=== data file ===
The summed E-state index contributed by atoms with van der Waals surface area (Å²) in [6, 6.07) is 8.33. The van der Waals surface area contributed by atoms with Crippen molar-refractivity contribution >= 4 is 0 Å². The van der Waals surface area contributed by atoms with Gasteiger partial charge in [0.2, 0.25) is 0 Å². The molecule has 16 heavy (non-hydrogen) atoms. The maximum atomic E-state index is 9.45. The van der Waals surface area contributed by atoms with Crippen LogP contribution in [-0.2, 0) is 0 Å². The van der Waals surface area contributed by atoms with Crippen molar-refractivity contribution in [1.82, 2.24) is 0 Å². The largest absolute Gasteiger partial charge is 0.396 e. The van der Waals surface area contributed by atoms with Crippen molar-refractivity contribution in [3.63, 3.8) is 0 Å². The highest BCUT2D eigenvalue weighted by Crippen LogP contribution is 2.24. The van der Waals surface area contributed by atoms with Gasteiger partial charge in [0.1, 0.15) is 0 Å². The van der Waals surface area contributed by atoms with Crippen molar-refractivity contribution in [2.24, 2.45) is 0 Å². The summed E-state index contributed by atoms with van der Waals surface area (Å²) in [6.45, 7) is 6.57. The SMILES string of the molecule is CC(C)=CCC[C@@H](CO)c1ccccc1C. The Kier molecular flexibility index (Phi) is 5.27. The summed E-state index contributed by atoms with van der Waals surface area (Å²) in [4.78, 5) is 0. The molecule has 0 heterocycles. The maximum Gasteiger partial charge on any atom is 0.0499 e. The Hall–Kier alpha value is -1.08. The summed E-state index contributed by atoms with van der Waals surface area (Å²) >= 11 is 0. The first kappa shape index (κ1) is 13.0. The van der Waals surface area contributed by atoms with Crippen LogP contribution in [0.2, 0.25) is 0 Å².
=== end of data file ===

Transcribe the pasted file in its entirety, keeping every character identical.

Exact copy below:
The summed E-state index contributed by atoms with van der Waals surface area (Å²) in [6, 6.07) is 8.33. The van der Waals surface area contributed by atoms with Crippen molar-refractivity contribution >= 4 is 0 Å². The van der Waals surface area contributed by atoms with Gasteiger partial charge in [0.2, 0.25) is 0 Å². The molecule has 16 heavy (non-hydrogen) atoms. The maximum atomic E-state index is 9.45. The van der Waals surface area contributed by atoms with Crippen LogP contribution in [-0.2, 0) is 0 Å². The van der Waals surface area contributed by atoms with Crippen molar-refractivity contribution in [1.82, 2.24) is 0 Å². The largest absolute Gasteiger partial charge is 0.396 e. The van der Waals surface area contributed by atoms with Crippen molar-refractivity contribution in [3.63, 3.8) is 0 Å². The highest BCUT2D eigenvalue weighted by Crippen LogP contribution is 2.24. The van der Waals surface area contributed by atoms with Gasteiger partial charge in [0.1, 0.15) is 0 Å². The van der Waals surface area contributed by atoms with Crippen molar-refractivity contribution in [2.24, 2.45) is 0 Å². The summed E-state index contributed by atoms with van der Waals surface area (Å²) in [6.45, 7) is 6.57. The SMILES string of the molecule is CC(C)=CCC[C@@H](CO)c1ccccc1C. The Kier molecular flexibility index (Phi) is 5.27. The summed E-state index contributed by atoms with van der Waals surface area (Å²) in [4.78, 5) is 0. The molecule has 0 heterocycles. The maximum Gasteiger partial charge on any atom is 0.0499 e. The Hall–Kier alpha value is -1.08. The summed E-state index contributed by atoms with van der Waals surface area (Å²) >= 11 is 0. The first kappa shape index (κ1) is 13.0. The van der Waals surface area contributed by atoms with Crippen LogP contribution in [0.2, 0.25) is 0 Å².